Traders work on the floor of the New York Stock Exchange after the Federal Open Market Committee’s (FOMC) rate in New York, U.S. (Photographer: Andrew Harrer/Bloomberg News)

It’s a Cop-Out to Just Cry ‘Recession!’ Who’s Going to Do Something?

(Bloomberg Opinion) -- Diagnosis is easy; response is much harder. I propose a new standard: Anyone noting a slowdown in major economies or predicting a recession is expected to also suggest how officials should respond.

The doomsayers keep pointing out that there’s less scope to reduce interest rates and unleash fiscal stimulus than in 2008 or 2001. So if not those tools … what should follow the inevitable next slump?

The European Central Bank went some way this week toward confirming the diagnosis of a meaningful slowdown — at least outside the U.S. — and going a step further by at least implying what the ECB would do about it. (Hint: The central bank does not concede that stimulus is exhausted.)

First ECB President Mario Draghi confirmed the end of quantitative easing this year. Then he spent his press conference essentially apologizing for ending that particular stimulus program. How can he take a step and say why he doesn’t feel great about doing so? His verbal gymnastics to describe the economic landscape included gems like “continued confidence with increasing caution.” He talked about “lower growth but not low growth.”

Draghi was pressed on what the ECB could do if there is a downturn. Apparently QE is no longer seen as a risky one-off. Draghi said: “It’s permanent. It’s something that may be considered usable in contingencies.”

Maybe the future of monetary policy is a reprise of the near past. Forward guidance will play perhaps a bigger role, and reinvesting proceeds from maturing bonds will continue to deliver benefits of that stimulus without pouring in new money.

Across the Atlantic, former Federal Reserve chair Janet Yellen offered some ideas at the Brookings Institution a few months ago. Negative interest rates in the U.S. are very tough. Why not just pledge in very robust terms that interest rates will stay lower for longer after being reduced to zero? It sounds like a more muscular version of what the Fed already did.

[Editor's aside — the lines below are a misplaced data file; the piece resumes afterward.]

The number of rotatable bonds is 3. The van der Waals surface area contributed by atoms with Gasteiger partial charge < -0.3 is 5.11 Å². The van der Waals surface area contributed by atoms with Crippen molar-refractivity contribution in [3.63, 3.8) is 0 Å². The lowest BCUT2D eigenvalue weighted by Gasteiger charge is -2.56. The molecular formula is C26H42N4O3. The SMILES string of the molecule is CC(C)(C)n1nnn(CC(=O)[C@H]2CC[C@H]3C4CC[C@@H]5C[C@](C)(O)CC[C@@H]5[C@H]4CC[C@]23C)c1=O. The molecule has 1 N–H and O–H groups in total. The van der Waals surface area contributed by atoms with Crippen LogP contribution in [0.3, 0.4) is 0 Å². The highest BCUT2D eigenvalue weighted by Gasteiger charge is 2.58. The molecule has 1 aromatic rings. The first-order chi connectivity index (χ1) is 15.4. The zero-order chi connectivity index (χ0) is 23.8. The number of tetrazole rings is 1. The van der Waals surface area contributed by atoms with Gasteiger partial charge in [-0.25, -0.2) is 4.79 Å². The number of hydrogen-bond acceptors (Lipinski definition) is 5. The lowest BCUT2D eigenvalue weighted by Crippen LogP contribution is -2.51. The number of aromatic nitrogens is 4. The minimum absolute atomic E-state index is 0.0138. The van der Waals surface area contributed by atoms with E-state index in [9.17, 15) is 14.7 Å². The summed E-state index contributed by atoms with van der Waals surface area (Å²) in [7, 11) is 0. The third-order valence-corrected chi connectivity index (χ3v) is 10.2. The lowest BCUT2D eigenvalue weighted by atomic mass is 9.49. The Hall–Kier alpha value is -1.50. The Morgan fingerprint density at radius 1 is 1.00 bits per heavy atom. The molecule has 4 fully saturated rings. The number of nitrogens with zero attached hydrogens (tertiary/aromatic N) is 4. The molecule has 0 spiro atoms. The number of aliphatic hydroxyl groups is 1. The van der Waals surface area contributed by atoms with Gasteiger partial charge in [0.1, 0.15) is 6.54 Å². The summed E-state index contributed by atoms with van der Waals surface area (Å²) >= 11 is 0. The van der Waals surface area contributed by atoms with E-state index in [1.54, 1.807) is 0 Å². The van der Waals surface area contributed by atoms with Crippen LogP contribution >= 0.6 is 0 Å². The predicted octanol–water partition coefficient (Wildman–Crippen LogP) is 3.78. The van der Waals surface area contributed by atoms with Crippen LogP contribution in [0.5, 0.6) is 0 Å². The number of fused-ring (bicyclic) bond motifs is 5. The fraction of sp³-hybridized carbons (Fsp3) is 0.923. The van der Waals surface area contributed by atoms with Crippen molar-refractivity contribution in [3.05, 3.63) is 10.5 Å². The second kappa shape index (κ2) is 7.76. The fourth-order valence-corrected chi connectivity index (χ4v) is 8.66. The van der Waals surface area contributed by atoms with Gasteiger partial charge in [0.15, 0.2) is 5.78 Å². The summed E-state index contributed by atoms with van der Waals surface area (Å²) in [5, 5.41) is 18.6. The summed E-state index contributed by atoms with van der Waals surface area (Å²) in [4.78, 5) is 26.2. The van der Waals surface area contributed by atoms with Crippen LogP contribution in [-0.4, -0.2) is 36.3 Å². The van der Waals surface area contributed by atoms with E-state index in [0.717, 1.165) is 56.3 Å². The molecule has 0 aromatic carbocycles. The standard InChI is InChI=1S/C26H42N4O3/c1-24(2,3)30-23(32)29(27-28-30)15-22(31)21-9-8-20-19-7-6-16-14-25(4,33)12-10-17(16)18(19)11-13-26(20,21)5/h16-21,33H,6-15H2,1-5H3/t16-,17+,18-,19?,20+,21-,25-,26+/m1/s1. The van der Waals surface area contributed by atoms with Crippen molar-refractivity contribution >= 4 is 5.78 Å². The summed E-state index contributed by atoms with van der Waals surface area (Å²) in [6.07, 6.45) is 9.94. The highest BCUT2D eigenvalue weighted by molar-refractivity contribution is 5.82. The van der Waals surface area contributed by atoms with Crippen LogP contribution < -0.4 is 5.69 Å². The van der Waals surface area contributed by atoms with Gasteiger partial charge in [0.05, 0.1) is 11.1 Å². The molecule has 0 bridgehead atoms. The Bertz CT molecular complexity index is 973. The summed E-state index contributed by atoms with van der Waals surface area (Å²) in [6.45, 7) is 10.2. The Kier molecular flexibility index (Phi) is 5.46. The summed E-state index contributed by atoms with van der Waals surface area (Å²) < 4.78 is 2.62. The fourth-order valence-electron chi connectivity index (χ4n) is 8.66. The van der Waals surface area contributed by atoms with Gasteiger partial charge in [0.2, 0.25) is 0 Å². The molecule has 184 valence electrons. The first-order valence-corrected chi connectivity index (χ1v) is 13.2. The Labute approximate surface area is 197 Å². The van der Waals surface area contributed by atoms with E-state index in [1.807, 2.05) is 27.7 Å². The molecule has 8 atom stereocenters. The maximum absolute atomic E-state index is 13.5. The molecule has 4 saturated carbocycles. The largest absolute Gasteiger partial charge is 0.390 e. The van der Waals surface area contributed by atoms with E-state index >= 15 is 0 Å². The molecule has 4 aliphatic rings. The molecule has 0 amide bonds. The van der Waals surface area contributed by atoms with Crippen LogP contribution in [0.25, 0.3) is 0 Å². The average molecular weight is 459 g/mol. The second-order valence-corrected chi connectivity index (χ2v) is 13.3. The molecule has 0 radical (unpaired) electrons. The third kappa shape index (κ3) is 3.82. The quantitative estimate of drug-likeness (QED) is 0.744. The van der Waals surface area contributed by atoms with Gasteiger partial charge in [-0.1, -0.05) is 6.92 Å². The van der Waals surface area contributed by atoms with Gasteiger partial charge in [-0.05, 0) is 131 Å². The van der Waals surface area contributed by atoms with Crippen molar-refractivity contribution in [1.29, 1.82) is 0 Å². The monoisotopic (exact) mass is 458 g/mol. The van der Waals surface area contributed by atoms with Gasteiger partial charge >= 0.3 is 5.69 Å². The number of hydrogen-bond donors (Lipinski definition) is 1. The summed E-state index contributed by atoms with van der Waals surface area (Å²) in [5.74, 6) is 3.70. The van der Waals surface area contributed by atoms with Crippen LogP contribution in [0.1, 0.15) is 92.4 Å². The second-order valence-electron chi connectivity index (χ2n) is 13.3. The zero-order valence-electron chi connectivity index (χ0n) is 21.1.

Current and former officials like Draghi and Yellen are speaking for what individual central banks can do. But the next slump, whenever it comes, will most likely require a global response. Capital flows are more connected than ever. Technology and trade now enable a sea of money to slosh around the planet. It may no longer be realistic to think of a singular savior — be it the International Monetary Fund, which traditionally has served as the global safety net, or the Fed, which swooped in after the 2008 crisis with its own quantitative easing stimulus program and an array of dollar swap agreements with major economies.

The need for a broader response was emphasized by a group of monetary elders assembled by the Group of 20 to tackle the challenge. They noted that firefighting resources are now fragmented. The IMF once accounted for about 90 percent. Now, according to former ECB president Jean-Claude Trichet, the fund holds significantly less than that.

IMF intervention in crises is important, but linking regional lenders and backstops to the IMF is a greater need, Trichet told the Council on Foreign Relations last month. It’s one key proposal for this moment, before the next slump: We don’t need new institutions, but existing ones will need to work more closely together.

This column does not necessarily reflect the opinion of the editorial board or Bloomberg LP and its owners.

Daniel Moss writes and edits articles on economics for Bloomberg Opinion. Previously he was executive editor of Bloomberg News for global economics, and has led teams in Asia, Europe and North America.

©2018 Bloomberg L.P.